Most people would agree that Frank Sinatra had a wonderful voice. Think of ‘Strangers in the Night ‘ with its lush romance or ‘New York, New York!’ – so full of life. He was stylish and popular for at least five decades. But would you want him as a friend? Or could you see him as a hero?
Possibly not, if the stories about his involvement with the Mafia are true. But you wouldn’t dismiss his musicianship because of some dodgy views, would you?
That brings me to writers. Many of us would say what we write reflects who we are. It’s hard to argue with that. Yet, as a reader, how does it affect my respect for an author if their opinions are repugnant?
“I was in the schooling system for 20 years off and on between 1968 and 1992 and never saw any ‘support staff’. They seem to have been a recent invention.
Teachers managed without them for 120 years or more. In times of austerity they are a luxury and teachers can manage without them again.”
Terry Deary on Teaching Assistants
His ‘Horrible History’ books have encouraged the enjoyment of the past in so many children – but his off-the-cuff remarks on this and other subjects irritate a fair few. Does this make me less likely to recommend his work? Possibly – but I’m not sure it should.
Guardian blaming owners of grouse moors for flooding the lower classes is the best chippy classs-war bollocks I`ve heard -even from them.
How about this? I love much of Susan Hill’s work – I have done a complete structural analysis of ‘The Woman in Black’ , always re-read ‘Lanterns across the Snow’ each Christmas and frequently cook her Red Cabbage dish. I admire her enormously – but find myself at variance with her opinions. And that’s fine. As a forthright Yorkshire woman, I expect she can cope with debate.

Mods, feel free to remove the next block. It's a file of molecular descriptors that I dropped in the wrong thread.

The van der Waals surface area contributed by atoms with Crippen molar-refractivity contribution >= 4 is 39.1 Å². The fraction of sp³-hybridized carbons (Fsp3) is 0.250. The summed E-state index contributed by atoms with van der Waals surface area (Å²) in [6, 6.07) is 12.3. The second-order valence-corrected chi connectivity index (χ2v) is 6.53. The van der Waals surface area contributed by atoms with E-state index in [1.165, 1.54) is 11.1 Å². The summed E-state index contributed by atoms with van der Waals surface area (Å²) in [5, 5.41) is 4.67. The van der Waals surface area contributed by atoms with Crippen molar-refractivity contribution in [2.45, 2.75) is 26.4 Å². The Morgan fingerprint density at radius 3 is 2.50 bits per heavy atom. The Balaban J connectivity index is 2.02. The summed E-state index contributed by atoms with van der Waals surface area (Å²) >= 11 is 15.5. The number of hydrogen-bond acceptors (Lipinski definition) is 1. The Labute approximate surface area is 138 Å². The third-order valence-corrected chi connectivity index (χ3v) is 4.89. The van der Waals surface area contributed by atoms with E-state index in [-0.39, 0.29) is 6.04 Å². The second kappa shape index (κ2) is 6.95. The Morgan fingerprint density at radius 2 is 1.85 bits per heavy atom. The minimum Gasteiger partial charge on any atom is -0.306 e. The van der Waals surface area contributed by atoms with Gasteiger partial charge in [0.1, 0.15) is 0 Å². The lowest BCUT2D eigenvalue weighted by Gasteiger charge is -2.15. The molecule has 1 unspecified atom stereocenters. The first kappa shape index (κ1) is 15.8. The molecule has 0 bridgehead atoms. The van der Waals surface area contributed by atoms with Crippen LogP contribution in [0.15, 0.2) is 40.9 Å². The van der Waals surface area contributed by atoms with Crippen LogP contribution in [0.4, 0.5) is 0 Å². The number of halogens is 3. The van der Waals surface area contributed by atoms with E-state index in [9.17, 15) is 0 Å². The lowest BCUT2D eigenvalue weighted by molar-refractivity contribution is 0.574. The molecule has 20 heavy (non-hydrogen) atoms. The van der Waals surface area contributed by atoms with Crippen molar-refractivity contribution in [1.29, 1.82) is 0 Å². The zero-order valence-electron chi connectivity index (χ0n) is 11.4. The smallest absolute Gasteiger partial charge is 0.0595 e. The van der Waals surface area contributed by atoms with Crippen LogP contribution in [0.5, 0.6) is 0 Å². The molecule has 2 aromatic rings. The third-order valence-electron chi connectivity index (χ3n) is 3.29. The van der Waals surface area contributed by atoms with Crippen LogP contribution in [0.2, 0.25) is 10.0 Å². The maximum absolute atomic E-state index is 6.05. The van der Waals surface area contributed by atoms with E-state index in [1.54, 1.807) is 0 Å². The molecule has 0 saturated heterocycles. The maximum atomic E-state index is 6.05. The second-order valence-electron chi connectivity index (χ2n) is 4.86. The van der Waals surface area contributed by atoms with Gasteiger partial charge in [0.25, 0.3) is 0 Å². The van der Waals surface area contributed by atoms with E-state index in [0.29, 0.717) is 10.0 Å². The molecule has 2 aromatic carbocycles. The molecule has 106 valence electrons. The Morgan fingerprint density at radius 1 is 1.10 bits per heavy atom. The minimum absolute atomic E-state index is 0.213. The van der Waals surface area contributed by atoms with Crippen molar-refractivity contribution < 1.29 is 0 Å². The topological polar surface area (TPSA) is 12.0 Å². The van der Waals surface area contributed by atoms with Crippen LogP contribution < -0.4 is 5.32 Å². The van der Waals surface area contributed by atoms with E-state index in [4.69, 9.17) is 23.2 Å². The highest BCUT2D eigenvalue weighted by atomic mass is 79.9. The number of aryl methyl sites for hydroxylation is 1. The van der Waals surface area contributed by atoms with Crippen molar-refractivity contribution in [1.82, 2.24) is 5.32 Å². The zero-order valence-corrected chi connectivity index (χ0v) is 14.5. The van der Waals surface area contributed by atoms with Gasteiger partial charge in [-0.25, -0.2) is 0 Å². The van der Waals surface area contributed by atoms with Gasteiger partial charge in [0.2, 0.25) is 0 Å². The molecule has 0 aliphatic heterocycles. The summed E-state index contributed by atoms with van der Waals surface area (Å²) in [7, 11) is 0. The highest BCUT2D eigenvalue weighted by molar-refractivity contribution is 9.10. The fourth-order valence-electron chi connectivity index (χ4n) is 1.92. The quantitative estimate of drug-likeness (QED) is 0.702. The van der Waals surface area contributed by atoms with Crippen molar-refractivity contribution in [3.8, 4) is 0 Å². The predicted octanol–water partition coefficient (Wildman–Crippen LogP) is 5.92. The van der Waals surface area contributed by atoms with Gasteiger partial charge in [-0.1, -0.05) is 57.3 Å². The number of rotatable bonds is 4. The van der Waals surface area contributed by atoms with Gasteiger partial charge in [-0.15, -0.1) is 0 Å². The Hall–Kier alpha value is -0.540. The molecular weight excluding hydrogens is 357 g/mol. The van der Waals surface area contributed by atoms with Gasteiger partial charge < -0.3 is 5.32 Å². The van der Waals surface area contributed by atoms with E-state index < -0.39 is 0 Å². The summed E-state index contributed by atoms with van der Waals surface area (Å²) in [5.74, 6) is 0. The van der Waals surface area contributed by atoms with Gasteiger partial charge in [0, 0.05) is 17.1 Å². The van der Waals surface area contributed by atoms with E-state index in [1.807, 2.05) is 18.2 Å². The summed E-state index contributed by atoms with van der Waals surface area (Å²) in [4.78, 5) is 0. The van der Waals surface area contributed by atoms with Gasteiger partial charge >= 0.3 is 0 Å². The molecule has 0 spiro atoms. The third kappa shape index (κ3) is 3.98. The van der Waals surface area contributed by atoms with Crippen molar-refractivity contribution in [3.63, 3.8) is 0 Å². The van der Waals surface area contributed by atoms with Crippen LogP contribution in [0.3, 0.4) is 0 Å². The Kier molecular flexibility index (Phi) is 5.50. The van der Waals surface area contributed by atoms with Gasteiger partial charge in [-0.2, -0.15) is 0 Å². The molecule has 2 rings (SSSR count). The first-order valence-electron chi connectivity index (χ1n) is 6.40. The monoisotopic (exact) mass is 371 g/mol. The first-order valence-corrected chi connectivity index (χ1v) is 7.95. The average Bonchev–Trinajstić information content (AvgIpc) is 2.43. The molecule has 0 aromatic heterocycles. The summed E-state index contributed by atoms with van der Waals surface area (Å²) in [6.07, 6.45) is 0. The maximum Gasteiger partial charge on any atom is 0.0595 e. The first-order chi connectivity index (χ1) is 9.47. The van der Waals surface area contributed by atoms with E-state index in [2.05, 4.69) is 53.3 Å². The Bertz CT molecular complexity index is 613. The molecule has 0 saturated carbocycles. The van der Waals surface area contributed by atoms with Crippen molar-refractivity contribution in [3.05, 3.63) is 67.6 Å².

I would not want anyone automatically censored for their views. I would not boycott ‘Ender’s Game’ despite Orson Scott Card’s views on homosexuality. I think argument and discussion are the key.
Nonetheless, there is a fly in my liberal ointment. How do I reconcile someone vile who also creates something worthwhile?
My immediate example is William Mayne. I was entranced by Earthfasts – based in the legend of the Drummer Boy of Richmond – and I still have a soft spot for his Hob books. Yet this man used his credentials as a children’s author to further his paedophilia. His books were rightly withdrawn whilst he was alive.
Now I would argue they should be revisited.
This is where the concept of the Muse comes in for me. She chooses whom she wishes to create through. Her channels are not of our choosing. It’s a pleasure when a favourite author is a lovely human being too – but they don’t have to be. Their books are not them distilled.
This gives me hope – that however muddled my thinking and however self-deluded I may be, good work can come via me.